The Book of Job is much more than a “story.” It deals in depth with the major questions of the human condition. The misfortunes of Job—after having been abundantly blessed all his life, he is reduced to utmost misery—are merely a pretext to have us reflect on this reality: human life on earth is not satisfying. Suffering and death would not be so dark if it were not for this malaise or scandal that comes from the absence of God in our world.
Job only needs to contemplate nature to believe in God and divine providence. However, his misfortunes bring him to reconsider the concept he had of a tacit agreement between the just man, himself and the just God.
Job accuses and cries out to God with all the force of his thwarted hope and, in the end, God will have to intervene.
The Book of Job
The starting point of this book is a popular tale found in the first and last pages (1:1—2:13 and 42:10-17): the story of the holy man Job. Yahweh had tested him by taking everything away from him but in spite of that, Job remained faithful. In the end, God gave everything back to him.
The moral was somewhat simplistic. Then, an unknown author wrote the poems of chapters 3—41. There, a very different Job from the first one accuses the human condition and his three friends confront him with the answers of traditional wisdom.
These chapters constitute the most sizable collection of sapiential literature in the Bible. It may be helpful to recall that this new section presents a view of life that is very different from the view proposed in the books of the Law and the prophetic books. These were mostly interested in the history of Israel, the ups and downs of the Sinai covenant that had transformed Israel into a people set apart and the bearer of a universal mission.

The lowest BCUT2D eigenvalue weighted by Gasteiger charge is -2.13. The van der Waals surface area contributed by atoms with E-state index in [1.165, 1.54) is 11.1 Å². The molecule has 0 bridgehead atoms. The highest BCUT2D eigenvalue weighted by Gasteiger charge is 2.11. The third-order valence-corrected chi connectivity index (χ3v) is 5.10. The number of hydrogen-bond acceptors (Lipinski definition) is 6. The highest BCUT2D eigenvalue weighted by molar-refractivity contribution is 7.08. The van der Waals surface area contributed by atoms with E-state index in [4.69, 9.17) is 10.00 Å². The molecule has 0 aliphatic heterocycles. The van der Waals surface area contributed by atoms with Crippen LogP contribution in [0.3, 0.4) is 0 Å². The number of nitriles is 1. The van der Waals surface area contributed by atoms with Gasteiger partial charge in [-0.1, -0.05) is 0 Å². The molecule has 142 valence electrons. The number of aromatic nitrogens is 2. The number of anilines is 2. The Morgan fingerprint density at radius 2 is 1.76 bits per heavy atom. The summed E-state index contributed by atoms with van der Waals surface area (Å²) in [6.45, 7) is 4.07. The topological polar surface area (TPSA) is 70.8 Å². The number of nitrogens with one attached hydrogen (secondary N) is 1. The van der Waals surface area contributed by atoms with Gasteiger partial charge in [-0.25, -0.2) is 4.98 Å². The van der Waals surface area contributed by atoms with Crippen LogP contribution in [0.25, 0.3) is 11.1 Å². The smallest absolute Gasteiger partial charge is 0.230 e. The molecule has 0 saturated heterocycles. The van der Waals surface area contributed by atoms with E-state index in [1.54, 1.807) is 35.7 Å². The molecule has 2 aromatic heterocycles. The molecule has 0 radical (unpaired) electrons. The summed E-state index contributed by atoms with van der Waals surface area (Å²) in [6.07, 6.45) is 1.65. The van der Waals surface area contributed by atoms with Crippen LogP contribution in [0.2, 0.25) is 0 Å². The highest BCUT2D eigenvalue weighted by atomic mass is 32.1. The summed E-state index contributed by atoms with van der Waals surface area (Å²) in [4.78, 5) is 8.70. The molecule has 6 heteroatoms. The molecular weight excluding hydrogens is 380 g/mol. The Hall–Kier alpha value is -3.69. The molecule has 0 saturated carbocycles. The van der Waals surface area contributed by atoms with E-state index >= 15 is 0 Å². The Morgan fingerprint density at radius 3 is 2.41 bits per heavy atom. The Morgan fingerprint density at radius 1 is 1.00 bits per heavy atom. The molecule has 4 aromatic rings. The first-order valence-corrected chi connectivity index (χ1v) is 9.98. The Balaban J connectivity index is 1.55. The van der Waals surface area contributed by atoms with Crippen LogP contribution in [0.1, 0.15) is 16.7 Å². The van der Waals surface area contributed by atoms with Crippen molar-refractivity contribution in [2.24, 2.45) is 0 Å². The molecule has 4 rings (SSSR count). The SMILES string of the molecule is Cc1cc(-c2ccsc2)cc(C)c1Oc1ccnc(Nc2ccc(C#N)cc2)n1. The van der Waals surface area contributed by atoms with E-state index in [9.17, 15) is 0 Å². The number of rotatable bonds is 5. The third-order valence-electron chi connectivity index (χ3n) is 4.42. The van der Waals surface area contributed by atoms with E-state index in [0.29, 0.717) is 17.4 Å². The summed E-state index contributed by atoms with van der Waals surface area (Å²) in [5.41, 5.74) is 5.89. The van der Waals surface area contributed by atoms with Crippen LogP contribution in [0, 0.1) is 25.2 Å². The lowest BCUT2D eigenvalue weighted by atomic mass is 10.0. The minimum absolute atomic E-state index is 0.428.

On the other hand, here the history and vocation of Israel are forgotten (seemingly, at least). The author has returned to what constitutes the lives of all humans, whatever their countries or religions may be. Human beings are before their destiny with no other revelation than what nature is telling them in a thousand ways, what the tradition of their ancestors has handed down to them and has interpreted for them. Human beings are not in a world without God. On the contrary, they see God’s presence everywhere. Yet, they are first conditioned by their material existence and the fact that so many people live in inhuman conditions raises questions about God’s honesty and the way God treats human beings.
Job’s discourses are strongly marked by the culture of his time. Above all, he insists on being known as a just man: honor and shame are decisive criteria for tribes. Hence, the need to appeal to an arbitrator or a tribunal to clear his good name when his misfortunes have made him look guilty. The book is going to show that there is no answer: God’s intervention in chapters 38—42 moves in a different direction from the conclusion in 42:10-17. We remain with our malaise and we will not be healed before we see God.
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